Kentucky

4 Central Kentucky counties to create privately financed endowments

Mercer County Judge-Executive Milward Dedman said his county's endowment has grown to $83,000.
Mercer County Judge-Executive Milward Dedman said his county's endowment has grown to $83,000. Lexington Herald-Leader

DANVILLE — Judge-executives in four Central Kentucky counties on Monday endorsed the creation of privately financed community endowments to leverage private dollars for the public good.

The judge-executives of Boyle, Garrard, Lincoln and Mercer counties said the endowments will help meet the requests from non-profit agencies, for scholarships or funding for the arts, education, or health and human services.

The endowments will be created through the Wilderness Trace Community Foundation, which enables the charitable wishes of individuals to meet the needs of community agencies.

A county government can only do so much, so Mercer County Judge-Executive Milward Dedman embraced the idea of a county endowment foundation. The Mercer fund began with $10,000 but through continued donations has grown to $83,000. Interest earnings from that will be available to help, for example, a community theater in Harrodsburg, Dedman said.

When the fund grows to $100,000, an advisory group of eight citizens will determine how the earnings will be distributed, Dedman said.

Garrard and Lincoln counties have jointly created a parks endowment to provide funding for park needs. The two counties also plan to create separate community endowments.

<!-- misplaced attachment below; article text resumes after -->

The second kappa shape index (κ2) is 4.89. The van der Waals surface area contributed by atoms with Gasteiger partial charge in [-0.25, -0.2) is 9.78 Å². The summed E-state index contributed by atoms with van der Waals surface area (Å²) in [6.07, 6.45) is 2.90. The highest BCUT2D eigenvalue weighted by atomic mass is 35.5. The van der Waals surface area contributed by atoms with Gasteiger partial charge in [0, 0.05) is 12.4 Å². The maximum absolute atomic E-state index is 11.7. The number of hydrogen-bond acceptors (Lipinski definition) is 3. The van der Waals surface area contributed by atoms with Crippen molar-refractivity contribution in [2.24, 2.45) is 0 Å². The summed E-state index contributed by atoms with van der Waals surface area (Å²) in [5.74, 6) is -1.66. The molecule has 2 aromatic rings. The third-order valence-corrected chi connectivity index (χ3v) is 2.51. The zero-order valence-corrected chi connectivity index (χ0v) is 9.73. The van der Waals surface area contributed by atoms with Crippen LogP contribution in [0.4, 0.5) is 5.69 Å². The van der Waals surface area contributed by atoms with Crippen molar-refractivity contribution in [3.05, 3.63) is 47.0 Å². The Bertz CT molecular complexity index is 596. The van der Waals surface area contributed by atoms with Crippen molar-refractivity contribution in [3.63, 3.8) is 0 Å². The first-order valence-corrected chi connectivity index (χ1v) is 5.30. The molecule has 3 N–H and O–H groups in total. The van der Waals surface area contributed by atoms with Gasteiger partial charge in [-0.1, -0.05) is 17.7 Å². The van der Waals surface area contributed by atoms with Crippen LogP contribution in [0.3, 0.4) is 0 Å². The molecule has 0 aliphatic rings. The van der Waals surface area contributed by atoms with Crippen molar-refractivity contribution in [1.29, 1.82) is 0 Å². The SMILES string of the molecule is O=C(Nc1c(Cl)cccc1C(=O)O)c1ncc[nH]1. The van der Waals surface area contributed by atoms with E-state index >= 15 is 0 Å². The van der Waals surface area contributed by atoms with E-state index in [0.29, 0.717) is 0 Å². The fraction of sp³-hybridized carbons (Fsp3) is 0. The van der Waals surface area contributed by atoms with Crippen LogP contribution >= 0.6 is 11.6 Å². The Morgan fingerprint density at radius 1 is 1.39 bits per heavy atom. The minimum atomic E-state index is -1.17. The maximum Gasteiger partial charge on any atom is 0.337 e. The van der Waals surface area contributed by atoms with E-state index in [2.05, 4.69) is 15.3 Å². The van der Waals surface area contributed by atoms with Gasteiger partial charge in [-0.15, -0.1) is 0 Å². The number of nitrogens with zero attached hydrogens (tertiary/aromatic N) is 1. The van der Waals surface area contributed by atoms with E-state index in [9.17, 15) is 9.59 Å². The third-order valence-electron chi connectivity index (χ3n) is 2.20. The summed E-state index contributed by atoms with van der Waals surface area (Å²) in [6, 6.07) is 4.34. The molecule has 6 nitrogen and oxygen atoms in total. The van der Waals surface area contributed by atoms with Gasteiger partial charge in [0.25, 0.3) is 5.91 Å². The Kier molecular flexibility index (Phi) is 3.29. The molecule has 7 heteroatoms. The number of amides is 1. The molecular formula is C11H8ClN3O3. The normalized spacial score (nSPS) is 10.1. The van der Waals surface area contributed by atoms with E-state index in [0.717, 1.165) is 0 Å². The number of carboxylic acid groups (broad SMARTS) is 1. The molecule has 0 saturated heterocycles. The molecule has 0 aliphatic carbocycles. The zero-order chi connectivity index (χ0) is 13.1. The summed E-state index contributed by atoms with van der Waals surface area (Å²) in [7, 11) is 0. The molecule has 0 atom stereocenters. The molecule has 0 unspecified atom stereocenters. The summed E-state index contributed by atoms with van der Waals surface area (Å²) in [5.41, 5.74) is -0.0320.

In Boyle County, a 2010 report estimates that $400 million in household wealth will be transferred over the next 10 years. If a Boyle community endowment captured 5 percent of that, it would result in $20 million. And a 5 percent payout would mean nearly $1 million, said Boyle County Judge-Executive Harold McKinney.

"It would do huge, huge good," McKinney said, "but it would also take the pressure off county government and city governments to fund some of these very worthwhile endeavors that need funding but maybe we can't fund them as a government."

In addition, the Wilderness Trace Community Foundation announced on Monday a partnership with Centre College's Norton Center for the Arts to make free or discounted tickets available to public school students attending matinee performances at Norton. The Arts for the Classroom Ticket Subsidy, or ACTS, program will be available to students in the Boyle, Garrard, Lincoln and Mercer school districts, and the Burgin and Danville Independent schools.

Wilderness Trace Community Foundation began in 2002 with no assets, but today it has $2.9 million in committed assets, chairman Pete Chiericozzi said. In the fiscal year ending June 30, the foundation provided 127 grants totaling $135,779 that benefited more than 25 non-profit organizations and provided scholarships to 30 students.

Endowments created through community foundations in Kentucky can provide a 20 percent tax credit to individuals and businesses.

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